Trapeze

My Mad Dad

Robyn Hollingworth
Authors:
Robyn Hollingworth

'This is a wonderful, rather special book: funny, warm and loving but also thought-provoking and deeply moving. Absolutely unforgettable - ironically.' ADAM KAY, Sunday Times bestselling author of This Is Going To HurtInadvertent cross-dressing Attempted murder Jail break A waltz at a funeral A hernia the size of GuernseyHeartbreaking and darkly comic, these are the moments that litter the messy road from cared-for to carer, a journey that Robyn Hollingworth finds herself on when she's only twenty-five years old. Leaving London to return home to rural South Wales, Robyn finds that it's her old life - same teddy bears resting on her pillow, their bodies tucked under the duvet; same view of the garages behind which she'd had her first cigarette and first kiss - but so much has changed. Her dad, the proud, charmingly intelligent, self-made man who made people laugh, is in the grip of early onset Alzheimer's. His brilliant mind, which saw him building power stations and literally bringing light into the lives of others, has succumbed to darkness. As Robyn settles back in the rhythms of life in the rain-soaked vast Welsh valleys, she keeps a diary charting her journey as the dad she knew disappears before her eyes. Lyrical, poignant and with flashes of brilliant humour, My Mad Dad explores how in helping others we can heal ourselves. 'At some point the cared for become the carers...this isn't a shame and it isn't a tragedy and it isn't a chore. It is an honour. To be able to return the gift of love that someone bestows upon you is a gift in itself. This is a story of caring...''This is a wonderful, brilliant book that also made me laugh. Robyn writes so honestly and normally. I fell in love with her mum and "mad" dad.' VICTORIA DERBYSHIRE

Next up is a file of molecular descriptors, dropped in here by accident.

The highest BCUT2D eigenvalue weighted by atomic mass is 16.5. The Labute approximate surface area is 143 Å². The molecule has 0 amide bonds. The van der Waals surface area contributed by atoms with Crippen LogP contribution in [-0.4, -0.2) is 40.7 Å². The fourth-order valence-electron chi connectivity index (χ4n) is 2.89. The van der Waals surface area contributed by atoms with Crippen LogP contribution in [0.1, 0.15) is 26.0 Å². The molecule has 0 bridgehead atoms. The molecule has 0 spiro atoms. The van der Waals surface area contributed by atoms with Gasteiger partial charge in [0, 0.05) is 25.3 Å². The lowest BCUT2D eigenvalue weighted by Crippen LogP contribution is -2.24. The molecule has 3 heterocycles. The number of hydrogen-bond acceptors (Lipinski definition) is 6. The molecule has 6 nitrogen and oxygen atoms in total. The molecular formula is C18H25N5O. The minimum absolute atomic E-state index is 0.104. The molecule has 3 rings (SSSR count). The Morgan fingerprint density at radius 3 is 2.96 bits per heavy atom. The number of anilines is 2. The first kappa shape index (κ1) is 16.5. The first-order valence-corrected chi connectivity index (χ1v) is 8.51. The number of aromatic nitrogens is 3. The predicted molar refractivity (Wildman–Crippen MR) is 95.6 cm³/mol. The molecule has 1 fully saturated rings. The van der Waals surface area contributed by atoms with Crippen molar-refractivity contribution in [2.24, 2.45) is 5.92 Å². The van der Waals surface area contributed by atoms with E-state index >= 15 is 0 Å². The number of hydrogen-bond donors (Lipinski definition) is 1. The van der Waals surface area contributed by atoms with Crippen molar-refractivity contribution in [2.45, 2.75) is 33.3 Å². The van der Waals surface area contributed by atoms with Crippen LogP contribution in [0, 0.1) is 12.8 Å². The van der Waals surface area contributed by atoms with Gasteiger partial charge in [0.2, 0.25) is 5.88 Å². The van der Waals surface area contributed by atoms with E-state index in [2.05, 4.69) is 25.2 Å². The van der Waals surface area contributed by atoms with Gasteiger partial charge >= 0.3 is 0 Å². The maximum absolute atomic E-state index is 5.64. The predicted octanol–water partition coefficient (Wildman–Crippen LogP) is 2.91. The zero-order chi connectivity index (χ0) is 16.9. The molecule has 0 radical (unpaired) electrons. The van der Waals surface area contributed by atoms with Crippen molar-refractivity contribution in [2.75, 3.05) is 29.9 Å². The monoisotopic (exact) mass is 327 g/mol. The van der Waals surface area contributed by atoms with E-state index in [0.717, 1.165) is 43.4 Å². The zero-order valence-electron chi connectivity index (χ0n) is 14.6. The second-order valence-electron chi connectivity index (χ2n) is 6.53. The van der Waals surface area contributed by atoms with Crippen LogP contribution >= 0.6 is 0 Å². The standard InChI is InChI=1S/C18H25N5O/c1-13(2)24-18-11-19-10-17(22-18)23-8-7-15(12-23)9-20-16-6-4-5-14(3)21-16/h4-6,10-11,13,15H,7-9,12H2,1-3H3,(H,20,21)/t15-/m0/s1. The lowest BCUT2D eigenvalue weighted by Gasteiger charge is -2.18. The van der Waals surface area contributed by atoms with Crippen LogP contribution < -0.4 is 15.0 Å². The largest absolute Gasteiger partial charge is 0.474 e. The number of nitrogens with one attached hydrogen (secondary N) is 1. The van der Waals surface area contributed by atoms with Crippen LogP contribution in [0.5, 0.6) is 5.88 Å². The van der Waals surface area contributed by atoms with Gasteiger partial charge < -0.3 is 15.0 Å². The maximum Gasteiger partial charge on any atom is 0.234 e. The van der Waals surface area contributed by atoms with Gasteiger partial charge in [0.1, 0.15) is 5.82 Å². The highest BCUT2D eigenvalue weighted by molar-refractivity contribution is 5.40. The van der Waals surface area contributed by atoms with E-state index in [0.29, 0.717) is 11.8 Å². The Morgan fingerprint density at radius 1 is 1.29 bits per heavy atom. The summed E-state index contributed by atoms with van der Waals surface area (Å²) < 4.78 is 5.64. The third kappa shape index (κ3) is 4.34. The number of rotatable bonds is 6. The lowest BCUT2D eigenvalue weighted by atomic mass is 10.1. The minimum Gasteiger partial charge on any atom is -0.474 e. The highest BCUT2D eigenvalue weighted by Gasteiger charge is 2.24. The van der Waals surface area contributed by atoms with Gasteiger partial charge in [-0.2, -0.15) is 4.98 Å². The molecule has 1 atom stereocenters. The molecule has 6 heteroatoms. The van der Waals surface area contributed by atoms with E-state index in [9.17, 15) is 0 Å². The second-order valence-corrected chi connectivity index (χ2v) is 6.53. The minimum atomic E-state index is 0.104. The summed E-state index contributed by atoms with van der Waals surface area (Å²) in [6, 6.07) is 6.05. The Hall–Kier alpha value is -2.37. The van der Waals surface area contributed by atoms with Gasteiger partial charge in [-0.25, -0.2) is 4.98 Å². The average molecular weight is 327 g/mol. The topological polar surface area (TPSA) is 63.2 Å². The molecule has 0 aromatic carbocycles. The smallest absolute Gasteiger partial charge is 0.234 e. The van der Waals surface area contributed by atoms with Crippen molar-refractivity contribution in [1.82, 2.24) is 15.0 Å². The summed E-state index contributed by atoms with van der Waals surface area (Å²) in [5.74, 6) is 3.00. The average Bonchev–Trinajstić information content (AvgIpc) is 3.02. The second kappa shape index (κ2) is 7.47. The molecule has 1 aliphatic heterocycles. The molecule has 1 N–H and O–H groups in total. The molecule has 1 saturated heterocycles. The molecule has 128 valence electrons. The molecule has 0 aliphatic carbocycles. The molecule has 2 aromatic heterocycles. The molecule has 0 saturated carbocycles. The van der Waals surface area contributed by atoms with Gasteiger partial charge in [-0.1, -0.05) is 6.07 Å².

Trapeze

The Secrets of My Life

Caitlyn Jenner
Authors:
Caitlyn Jenner
Orion Spring

Live, Laugh, Love, Always, Lydia: My Story

Lydia Bright
Authors:
Lydia Bright

Lydia Bright has A LOT to shout about.From her childhood in a foster family full of love, to essentially growing up on one of the UK's biggest TV reality shows, in LIVE, LAUGH, LOVE, ALWAYS LYDIA: MY STORY, Lydia leaves no stone un-turned. Sharing everything from first kisses, first times and first holidays to all the TOWIE goss and what really happened in her relationship with Arg, this is a story of adventure, fun and love from one of the nation's favourite TV stars.*LIVE, LAUGH, LOVE, ALWAYS LYDIA: THE STORY is an abridged version of LIVE, LAUGH, LOVE, ALWAYS LYDIA, first published in June 2017*

Seven Dials

Dinner & Party

Rose Prince
Authors:
Rose Prince

"Come Over..." Whether you're a beginner looking for simple, impressive recipes to feed friends and family, or a seasoned host hoping to inject your repertoire with stylish, interesting ideas, you'll find all you need in Dinner & Party.Rose's stance on entertaining is that the cook shouldn't be banished to the kitchen; cooking for guests needn't be fussy or hard to juggle, but instead made up of dishes - some classics, some novel - that can be prepared in advance, dressed up to impress last minute and enjoyed by everyone. Practicality is central to a book updating the etiquette for entertaining in our times. With this in mind, Part 1: Dinner showcases easy options for every course, all alongside thoughtful advice about how to source ingredients, when to begin preparation and how to serve. Meanwhile, Part 2: Party provides tried and tested catering ideas for larger groups, from indoor picnics, to standing parties and Christmas dinners.With sample menus, including an innovative guide to putting the right dishes together through the seasons, this is the friendly, practical guide to making entertaining easy in the 21st century, bringing everyone together.

Trapeze

Alan Partridge: Nomad

Alan Partridge
Authors:
Alan Partridge